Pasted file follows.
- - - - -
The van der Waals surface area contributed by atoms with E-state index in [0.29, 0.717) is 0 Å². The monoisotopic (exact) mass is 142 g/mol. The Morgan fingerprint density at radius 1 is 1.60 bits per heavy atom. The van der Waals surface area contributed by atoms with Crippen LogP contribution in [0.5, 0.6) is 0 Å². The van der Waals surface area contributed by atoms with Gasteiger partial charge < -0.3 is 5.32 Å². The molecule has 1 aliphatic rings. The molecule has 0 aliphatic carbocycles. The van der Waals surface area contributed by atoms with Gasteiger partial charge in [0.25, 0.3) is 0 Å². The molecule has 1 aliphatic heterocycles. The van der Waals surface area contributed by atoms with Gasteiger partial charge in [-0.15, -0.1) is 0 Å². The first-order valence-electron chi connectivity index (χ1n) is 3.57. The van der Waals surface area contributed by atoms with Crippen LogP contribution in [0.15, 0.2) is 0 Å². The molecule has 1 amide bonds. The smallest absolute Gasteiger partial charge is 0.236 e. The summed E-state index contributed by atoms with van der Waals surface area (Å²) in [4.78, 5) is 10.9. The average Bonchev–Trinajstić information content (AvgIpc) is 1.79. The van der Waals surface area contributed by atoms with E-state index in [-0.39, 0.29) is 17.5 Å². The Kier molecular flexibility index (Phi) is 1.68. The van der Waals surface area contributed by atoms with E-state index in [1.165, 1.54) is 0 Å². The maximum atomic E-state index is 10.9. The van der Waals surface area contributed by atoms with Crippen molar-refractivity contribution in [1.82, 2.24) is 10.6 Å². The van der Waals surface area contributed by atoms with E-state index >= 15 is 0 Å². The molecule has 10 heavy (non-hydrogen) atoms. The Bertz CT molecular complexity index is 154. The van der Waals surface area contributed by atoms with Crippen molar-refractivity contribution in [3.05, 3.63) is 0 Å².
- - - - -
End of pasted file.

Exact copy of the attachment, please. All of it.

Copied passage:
The van der Waals surface area contributed by atoms with E-state index in [0.29, 0.717) is 0 Å². The monoisotopic (exact) mass is 142 g/mol. The Morgan fingerprint density at radius 1 is 1.60 bits per heavy atom. The van der Waals surface area contributed by atoms with Crippen LogP contribution in [0.5, 0.6) is 0 Å². The van der Waals surface area contributed by atoms with Gasteiger partial charge < -0.3 is 5.32 Å². The molecule has 1 aliphatic rings. The molecule has 0 aliphatic carbocycles. The van der Waals surface area contributed by atoms with Gasteiger partial charge in [0.25, 0.3) is 0 Å². The molecule has 1 aliphatic heterocycles. The van der Waals surface area contributed by atoms with Gasteiger partial charge in [-0.15, -0.1) is 0 Å². The first-order valence-electron chi connectivity index (χ1n) is 3.57. The van der Waals surface area contributed by atoms with Crippen LogP contribution in [0.15, 0.2) is 0 Å². The molecule has 1 amide bonds. The smallest absolute Gasteiger partial charge is 0.236 e. The summed E-state index contributed by atoms with van der Waals surface area (Å²) in [4.78, 5) is 10.9. The average Bonchev–Trinajstić information content (AvgIpc) is 1.79. The van der Waals surface area contributed by atoms with E-state index in [-0.39, 0.29) is 17.5 Å². The Kier molecular flexibility index (Phi) is 1.68. The van der Waals surface area contributed by atoms with E-state index in [1.165, 1.54) is 0 Å². The maximum atomic E-state index is 10.9. The van der Waals surface area contributed by atoms with Crippen molar-refractivity contribution in [1.82, 2.24) is 10.6 Å². The van der Waals surface area contributed by atoms with E-state index >= 15 is 0 Å². The molecule has 10 heavy (non-hydrogen) atoms. The Bertz CT molecular complexity index is 154. The van der Waals surface area contributed by atoms with Crippen molar-refractivity contribution in [3.05, 3.63) is 0 Å².